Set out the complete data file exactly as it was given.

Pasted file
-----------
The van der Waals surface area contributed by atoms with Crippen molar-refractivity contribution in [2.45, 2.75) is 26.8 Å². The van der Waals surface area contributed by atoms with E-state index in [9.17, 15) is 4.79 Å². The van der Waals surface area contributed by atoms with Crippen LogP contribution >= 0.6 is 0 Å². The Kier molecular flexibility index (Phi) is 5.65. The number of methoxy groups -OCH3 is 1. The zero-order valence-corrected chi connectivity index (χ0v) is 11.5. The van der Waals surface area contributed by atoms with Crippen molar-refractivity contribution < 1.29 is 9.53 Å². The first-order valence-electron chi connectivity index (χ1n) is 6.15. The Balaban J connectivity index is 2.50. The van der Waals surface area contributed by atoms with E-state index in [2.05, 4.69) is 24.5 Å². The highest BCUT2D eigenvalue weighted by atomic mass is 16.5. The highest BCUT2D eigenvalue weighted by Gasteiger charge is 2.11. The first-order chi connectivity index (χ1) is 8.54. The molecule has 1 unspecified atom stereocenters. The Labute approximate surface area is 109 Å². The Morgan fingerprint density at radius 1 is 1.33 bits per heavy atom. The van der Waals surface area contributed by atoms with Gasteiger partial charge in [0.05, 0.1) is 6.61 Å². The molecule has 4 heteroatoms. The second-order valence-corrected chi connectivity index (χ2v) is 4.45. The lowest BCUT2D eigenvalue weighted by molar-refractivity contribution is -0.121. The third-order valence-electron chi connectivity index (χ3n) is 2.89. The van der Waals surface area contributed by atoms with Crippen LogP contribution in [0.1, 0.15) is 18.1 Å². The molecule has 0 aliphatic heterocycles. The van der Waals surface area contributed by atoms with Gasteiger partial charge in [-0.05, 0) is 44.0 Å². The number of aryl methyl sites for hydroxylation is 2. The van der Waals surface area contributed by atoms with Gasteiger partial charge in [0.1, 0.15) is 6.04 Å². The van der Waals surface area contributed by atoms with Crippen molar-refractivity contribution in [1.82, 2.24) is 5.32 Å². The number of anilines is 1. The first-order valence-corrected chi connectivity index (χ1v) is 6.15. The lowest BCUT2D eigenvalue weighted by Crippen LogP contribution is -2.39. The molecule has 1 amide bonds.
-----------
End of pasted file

The van der Waals surface area contributed by atoms with Crippen molar-refractivity contribution in [2.45, 2.75) is 26.8 Å². The van der Waals surface area contributed by atoms with E-state index in [9.17, 15) is 4.79 Å². The van der Waals surface area contributed by atoms with Crippen LogP contribution >= 0.6 is 0 Å². The Kier molecular flexibility index (Phi) is 5.65. The number of methoxy groups -OCH3 is 1. The zero-order valence-corrected chi connectivity index (χ0v) is 11.5. The van der Waals surface area contributed by atoms with Crippen molar-refractivity contribution < 1.29 is 9.53 Å². The first-order valence-electron chi connectivity index (χ1n) is 6.15. The Balaban J connectivity index is 2.50. The van der Waals surface area contributed by atoms with E-state index in [2.05, 4.69) is 24.5 Å². The highest BCUT2D eigenvalue weighted by atomic mass is 16.5. The highest BCUT2D eigenvalue weighted by Gasteiger charge is 2.11. The first-order chi connectivity index (χ1) is 8.54. The molecule has 1 unspecified atom stereocenters. The Labute approximate surface area is 109 Å². The Morgan fingerprint density at radius 1 is 1.33 bits per heavy atom. The van der Waals surface area contributed by atoms with Gasteiger partial charge in [0.05, 0.1) is 6.61 Å². The molecule has 4 heteroatoms. The second-order valence-corrected chi connectivity index (χ2v) is 4.45. The lowest BCUT2D eigenvalue weighted by molar-refractivity contribution is -0.121. The third-order valence-electron chi connectivity index (χ3n) is 2.89. The van der Waals surface area contributed by atoms with Crippen LogP contribution in [0.1, 0.15) is 18.1 Å². The molecule has 0 aliphatic heterocycles. The van der Waals surface area contributed by atoms with Gasteiger partial charge in [-0.05, 0) is 44.0 Å². The number of aryl methyl sites for hydroxylation is 2. The van der Waals surface area contributed by atoms with Gasteiger partial charge in [0.1, 0.15) is 6.04 Å². The van der Waals surface area contributed by atoms with Crippen molar-refractivity contribution in [1.82, 2.24) is 5.32 Å². The number of anilines is 1. The first-order valence-corrected chi connectivity index (χ1v) is 6.15. The lowest BCUT2D eigenvalue weighted by Crippen LogP contribution is -2.39. The molecule has 1 amide bonds.